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Scientists predict when the sun will explode and go out

 


Everything in this world will end. And according to the fashion of mathematics and astronomy for decades, this includes the Sun. So, when will the Sun explode and go out?

Although the final death of our mid-mass Sun is trillions of years in the future, the Sun's "life" is in its current phase, known as the "main sequence," in which nuclear fusion of hydrogen allows it to radiate energy and exert sufficient pressure to keep the star in motion. not collapse under its own mass, will end about 5 billion years from now.



"The sun is less than 5 billion years old. It's kind of a middle-aged star, in the sense that its life will be about 10 billion years or so," said Paola Testa, an astrophysicist at the Center for Astrophysics.



According to NASA, once the Sun has burned most of the hydrogen in its core, it will transition to its next phase as a red giant. At this point, about 5 billion years in the future, the Sun will stop generating heat through nuclear fusion, and its core will become unstable and contract.


Meanwhile, the outer part of the Sun that still contains hydrogen will expand, glowing red as it cools. This expansion will gradually engulf the Sun's neighboring planets Mercury and Venus, and push the solar winds to the point where they destroy Earth's magnetic field and release its atmosphere.


Of course, this would almost certainly be the apocalypse for any life remaining on our planet at that time, assuming any survived the 10% increase in the Sun's brightness.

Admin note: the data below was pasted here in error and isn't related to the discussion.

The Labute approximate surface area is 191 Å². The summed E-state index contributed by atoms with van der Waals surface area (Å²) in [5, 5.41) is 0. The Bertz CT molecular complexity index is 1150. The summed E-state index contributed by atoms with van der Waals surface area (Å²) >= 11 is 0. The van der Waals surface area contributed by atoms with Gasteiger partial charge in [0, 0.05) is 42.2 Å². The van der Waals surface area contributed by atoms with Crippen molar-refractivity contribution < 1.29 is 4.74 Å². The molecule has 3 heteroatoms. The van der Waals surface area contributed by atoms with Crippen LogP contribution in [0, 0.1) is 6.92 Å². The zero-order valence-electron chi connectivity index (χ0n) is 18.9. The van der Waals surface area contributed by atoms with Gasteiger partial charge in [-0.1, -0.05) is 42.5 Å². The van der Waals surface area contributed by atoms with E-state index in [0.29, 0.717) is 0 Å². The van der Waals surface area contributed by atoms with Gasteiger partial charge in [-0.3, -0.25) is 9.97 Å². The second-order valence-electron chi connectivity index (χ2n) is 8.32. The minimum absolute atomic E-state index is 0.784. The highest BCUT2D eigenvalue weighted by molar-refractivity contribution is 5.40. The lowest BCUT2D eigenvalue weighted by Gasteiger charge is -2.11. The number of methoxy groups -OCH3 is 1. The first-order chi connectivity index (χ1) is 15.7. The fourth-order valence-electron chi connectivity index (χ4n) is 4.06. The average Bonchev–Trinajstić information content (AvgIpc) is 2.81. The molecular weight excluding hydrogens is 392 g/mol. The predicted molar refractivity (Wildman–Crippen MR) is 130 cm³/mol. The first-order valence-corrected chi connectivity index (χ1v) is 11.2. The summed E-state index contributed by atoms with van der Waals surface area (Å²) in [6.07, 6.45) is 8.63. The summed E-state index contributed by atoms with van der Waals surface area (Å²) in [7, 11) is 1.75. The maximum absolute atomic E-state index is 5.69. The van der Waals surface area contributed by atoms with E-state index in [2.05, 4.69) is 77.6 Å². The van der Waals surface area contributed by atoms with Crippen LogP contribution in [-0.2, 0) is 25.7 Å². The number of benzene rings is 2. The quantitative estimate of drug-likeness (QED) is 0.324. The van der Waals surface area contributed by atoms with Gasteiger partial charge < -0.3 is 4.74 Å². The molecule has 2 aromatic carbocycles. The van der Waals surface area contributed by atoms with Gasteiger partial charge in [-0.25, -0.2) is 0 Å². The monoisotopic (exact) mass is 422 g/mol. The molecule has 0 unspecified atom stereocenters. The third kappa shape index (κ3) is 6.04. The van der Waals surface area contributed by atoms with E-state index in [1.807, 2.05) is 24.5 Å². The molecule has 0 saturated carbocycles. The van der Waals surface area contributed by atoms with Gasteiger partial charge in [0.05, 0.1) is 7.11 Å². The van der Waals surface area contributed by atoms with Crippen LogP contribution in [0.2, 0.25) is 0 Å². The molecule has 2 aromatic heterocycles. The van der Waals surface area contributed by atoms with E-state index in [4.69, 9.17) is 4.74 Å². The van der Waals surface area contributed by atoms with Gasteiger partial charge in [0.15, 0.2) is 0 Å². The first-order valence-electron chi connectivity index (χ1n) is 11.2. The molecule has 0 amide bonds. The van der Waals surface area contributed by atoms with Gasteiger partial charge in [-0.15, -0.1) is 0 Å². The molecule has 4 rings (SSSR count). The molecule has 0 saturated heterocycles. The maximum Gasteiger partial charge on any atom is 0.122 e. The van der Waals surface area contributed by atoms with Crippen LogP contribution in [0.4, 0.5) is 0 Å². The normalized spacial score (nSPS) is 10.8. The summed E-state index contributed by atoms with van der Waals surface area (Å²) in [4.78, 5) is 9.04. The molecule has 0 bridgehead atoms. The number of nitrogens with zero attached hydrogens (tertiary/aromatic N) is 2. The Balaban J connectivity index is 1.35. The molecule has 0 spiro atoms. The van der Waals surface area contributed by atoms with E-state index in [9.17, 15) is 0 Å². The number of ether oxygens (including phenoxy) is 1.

According to a 2014 study published in Geophysical Research Letters, this 10% increase in the Sun's brightness is expected to vaporize Earth's oceans within 1 billion to 1.5 billion years.


And based on a 2008 study published in the Monthly Notices of the Royal Astronomical Society, within a few million years of this initial expansion, it's likely that the Sun will also eat up Earth's rock remains.


The sun will then begin to combine the helium left over from the hydrogen fusion into carbon and oxygen, before eventually collapsing into its core, leaving a beautiful planetary nebula (the remaining hot plasma shell) in its outer layers as it shrinks into an extremely dense Earth-sized "corpse" of stars, much hotter, which is known as a white dwarf.


The nebula will only be visible for about 10,000 years. From there, what's left of the Sun will take trillions of years to cool before eventually becoming an object that no longer emits light.


To arrive at this timeline, for the Sun and all stars with their relative masses, scientists needed to know how it emits energy, which is difficult before nuclear fusion in the Sun's mass can be accounted for.


"A lot of science is relatively new, like in the last century, because an integral part of understanding how stars work comes from understanding nuclear reactions and fusion," said Testa, who researches heating mechanisms and X-ray emission processes.


"Before the 1930s, one of the main ideas about how stars worked was that energy came only from gravitational energy," he continued.


Once astronomers and astrophysicists have a better understanding of fusion, they can produce a more complete model, supplemented by data on the observed emissions of some stars.


"By gathering a lot of different information from many different stars, astronomers and astrophysicists can build models of how stars evolve. This gives us a rather precise guess as to how old the sun is," explains Testa.



This age, about 4.6 billion to 4.7 billion years, is also corroborated by the radioactive dating of the oldest known meteorite, which formed from the same solar nebula, a rotating disk of gas and dust that gave rise to the sun and planetary bodies around the planet. solar system.


Thanks to this tool, scientists have a good understanding of when the Sun's light will eventually fade and go out.

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